A woman who in December fled to her native Cameroon after she was convicted in federal court in Greenbelt of enslaving and beating a young girl in Silver Spring has been captured, returned to the United States and is now serving her prison sentence, federal officials said.
With the help of Cameroonian authorities, Theresa Mubang, 42, was arrested in Cameroon on Thursday and expelled, said Manny Van Pelt, a spokesman for U.S. Immigration and Customs Enforcement.
U.S. officials flew Mubang to Brussels, then to Dulles International Airport, where she arrived Saturday, Van Pelt said.
In November, a U.S. District Court jury found Mubang guilty of involuntary servitude and harboring a juvenile for financial gain.
Mubang, a naturalized U.S. citizen, was convicted of forcing her victim, Evelyn Chumbow, to work for her as a domestic servant for two years in the late 1990s, beginning when the girl was 11.
According to trial testimony and federal prosecutors, Mubang beat Chumbow, now 18, with a high-heeled shoe, a metal broom handle, a cable and her fist.
When Mubang was convicted, Amy E. Pope, a trial attorney with the Justice Department's civil rights division, asked U.S. District Judge Deborah K. Chasanow to order that she be taken into custody immediately to prevent her from fleeing.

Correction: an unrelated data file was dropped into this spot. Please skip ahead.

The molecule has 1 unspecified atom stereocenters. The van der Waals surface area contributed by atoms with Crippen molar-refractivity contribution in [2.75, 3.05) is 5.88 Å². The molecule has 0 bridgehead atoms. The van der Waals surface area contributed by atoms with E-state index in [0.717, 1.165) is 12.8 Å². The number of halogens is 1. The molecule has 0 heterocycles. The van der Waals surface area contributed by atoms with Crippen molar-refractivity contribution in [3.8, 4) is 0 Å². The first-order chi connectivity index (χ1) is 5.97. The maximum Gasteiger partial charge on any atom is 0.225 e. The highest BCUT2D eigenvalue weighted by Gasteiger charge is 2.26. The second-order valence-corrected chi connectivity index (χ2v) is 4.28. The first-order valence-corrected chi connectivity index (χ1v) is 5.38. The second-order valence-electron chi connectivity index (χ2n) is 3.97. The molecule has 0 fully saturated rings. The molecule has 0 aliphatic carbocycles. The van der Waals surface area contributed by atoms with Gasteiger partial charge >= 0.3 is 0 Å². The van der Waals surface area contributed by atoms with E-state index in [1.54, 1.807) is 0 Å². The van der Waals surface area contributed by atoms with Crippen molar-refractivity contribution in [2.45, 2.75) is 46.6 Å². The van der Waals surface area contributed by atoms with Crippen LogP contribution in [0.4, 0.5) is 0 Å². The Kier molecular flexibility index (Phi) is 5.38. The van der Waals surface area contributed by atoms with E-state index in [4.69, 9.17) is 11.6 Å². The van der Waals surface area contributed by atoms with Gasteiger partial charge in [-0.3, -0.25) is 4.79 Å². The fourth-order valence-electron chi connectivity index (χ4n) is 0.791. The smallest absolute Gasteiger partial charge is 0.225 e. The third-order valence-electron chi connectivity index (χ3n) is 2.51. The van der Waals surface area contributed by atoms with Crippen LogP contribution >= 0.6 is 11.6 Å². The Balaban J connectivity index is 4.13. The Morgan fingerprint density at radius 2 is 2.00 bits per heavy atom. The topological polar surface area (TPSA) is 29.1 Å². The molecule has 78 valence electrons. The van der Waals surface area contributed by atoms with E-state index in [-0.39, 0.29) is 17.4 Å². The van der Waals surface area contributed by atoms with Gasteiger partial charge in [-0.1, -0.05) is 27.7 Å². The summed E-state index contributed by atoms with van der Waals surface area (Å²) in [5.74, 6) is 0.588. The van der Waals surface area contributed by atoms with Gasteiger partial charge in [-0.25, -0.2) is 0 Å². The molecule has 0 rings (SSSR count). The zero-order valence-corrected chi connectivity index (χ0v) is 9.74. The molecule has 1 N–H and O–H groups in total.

Mubang's attorney, Peter Goldman, said she needed time to arrange for the care of her two young children.
Chasanow agreed to let Mubang, who had surrendered her passport, remain free until she was sentenced, provided she be fitted with an electronic monitoring device.
Almost a month later, on Dec. 16, Mubang removed the electronic bracelet and fled her Silver Spring home, Van Pelt said. Mubang left her two children in the care of a severely mentally handicapped brother, authorities said.
Goldman declined to comment yesterday.
The United States has no extradition treaty with Cameroon. Agents from the State Department's Diplomatic Security Service at the U.S. Embassy in Cameroon depended on cooperation from Cameroonian officials to capture Mubang, Van Pelt said.
Federal authorities did not provide details about how they found her.
Mubang is part of what immigrant rights advocates say is a widespread problem involving the exploitation of domestic workers in the United States.
According to law enforcement officials and advocacy groups, thousands of women are recruited every year from impoverished countries to be live-in domestic workers in the United States. In October, a report by the Human Rights Center at the University of California at Berkeley and the Washington-based group Free the Slaves said that at least 10,000 people are working as forced laborers at any given time in this country.
Chumbow was not the first Cameroonian girl Mubang had abused and forced into servitude, according to federal prosecutors.
In the mid-1990s, Mubang abused and enslaved another Cameroonian girl, according to papers filed by federal prosecutors. No charges relating to that girl have been filed.